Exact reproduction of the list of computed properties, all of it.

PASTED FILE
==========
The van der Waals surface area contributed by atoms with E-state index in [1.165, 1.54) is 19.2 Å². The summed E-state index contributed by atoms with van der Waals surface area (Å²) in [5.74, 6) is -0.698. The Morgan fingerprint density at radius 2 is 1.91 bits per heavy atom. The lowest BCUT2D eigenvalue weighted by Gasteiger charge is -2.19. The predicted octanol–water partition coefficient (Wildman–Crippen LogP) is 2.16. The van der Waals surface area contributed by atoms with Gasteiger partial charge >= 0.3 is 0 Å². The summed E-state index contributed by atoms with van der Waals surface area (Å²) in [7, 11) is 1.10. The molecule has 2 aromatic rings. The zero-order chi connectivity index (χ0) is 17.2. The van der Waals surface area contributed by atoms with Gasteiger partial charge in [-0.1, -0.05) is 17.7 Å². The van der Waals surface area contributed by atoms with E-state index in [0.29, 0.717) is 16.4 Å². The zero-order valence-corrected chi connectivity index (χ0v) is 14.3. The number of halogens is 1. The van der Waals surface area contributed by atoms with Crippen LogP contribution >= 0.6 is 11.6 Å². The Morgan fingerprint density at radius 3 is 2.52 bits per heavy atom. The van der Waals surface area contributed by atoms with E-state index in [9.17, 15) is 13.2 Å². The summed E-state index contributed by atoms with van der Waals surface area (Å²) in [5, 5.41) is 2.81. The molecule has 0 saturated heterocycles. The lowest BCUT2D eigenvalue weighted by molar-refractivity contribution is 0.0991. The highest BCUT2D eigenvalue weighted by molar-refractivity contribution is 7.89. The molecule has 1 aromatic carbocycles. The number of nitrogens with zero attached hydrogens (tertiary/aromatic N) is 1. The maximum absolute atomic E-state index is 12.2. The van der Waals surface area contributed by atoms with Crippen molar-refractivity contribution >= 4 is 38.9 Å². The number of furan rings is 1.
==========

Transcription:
The van der Waals surface area contributed by atoms with E-state index in [1.165, 1.54) is 19.2 Å². The summed E-state index contributed by atoms with van der Waals surface area (Å²) in [5.74, 6) is -0.698. The Morgan fingerprint density at radius 2 is 1.91 bits per heavy atom. The lowest BCUT2D eigenvalue weighted by Gasteiger charge is -2.19. The predicted octanol–water partition coefficient (Wildman–Crippen LogP) is 2.16. The van der Waals surface area contributed by atoms with Gasteiger partial charge >= 0.3 is 0 Å². The summed E-state index contributed by atoms with van der Waals surface area (Å²) in [7, 11) is 1.10. The molecule has 2 aromatic rings. The zero-order chi connectivity index (χ0) is 17.2. The van der Waals surface area contributed by atoms with Gasteiger partial charge in [-0.1, -0.05) is 17.7 Å². The van der Waals surface area contributed by atoms with E-state index in [0.29, 0.717) is 16.4 Å². The zero-order valence-corrected chi connectivity index (χ0v) is 14.3. The number of halogens is 1. The van der Waals surface area contributed by atoms with Crippen LogP contribution >= 0.6 is 11.6 Å². The Morgan fingerprint density at radius 3 is 2.52 bits per heavy atom. The van der Waals surface area contributed by atoms with E-state index in [9.17, 15) is 13.2 Å². The summed E-state index contributed by atoms with van der Waals surface area (Å²) in [5, 5.41) is 2.81. The molecule has 0 saturated heterocycles. The lowest BCUT2D eigenvalue weighted by molar-refractivity contribution is 0.0991. The highest BCUT2D eigenvalue weighted by molar-refractivity contribution is 7.89. The molecule has 1 aromatic carbocycles. The number of nitrogens with zero attached hydrogens (tertiary/aromatic N) is 1. The maximum absolute atomic E-state index is 12.2. The van der Waals surface area contributed by atoms with Crippen molar-refractivity contribution >= 4 is 38.9 Å². The number of furan rings is 1.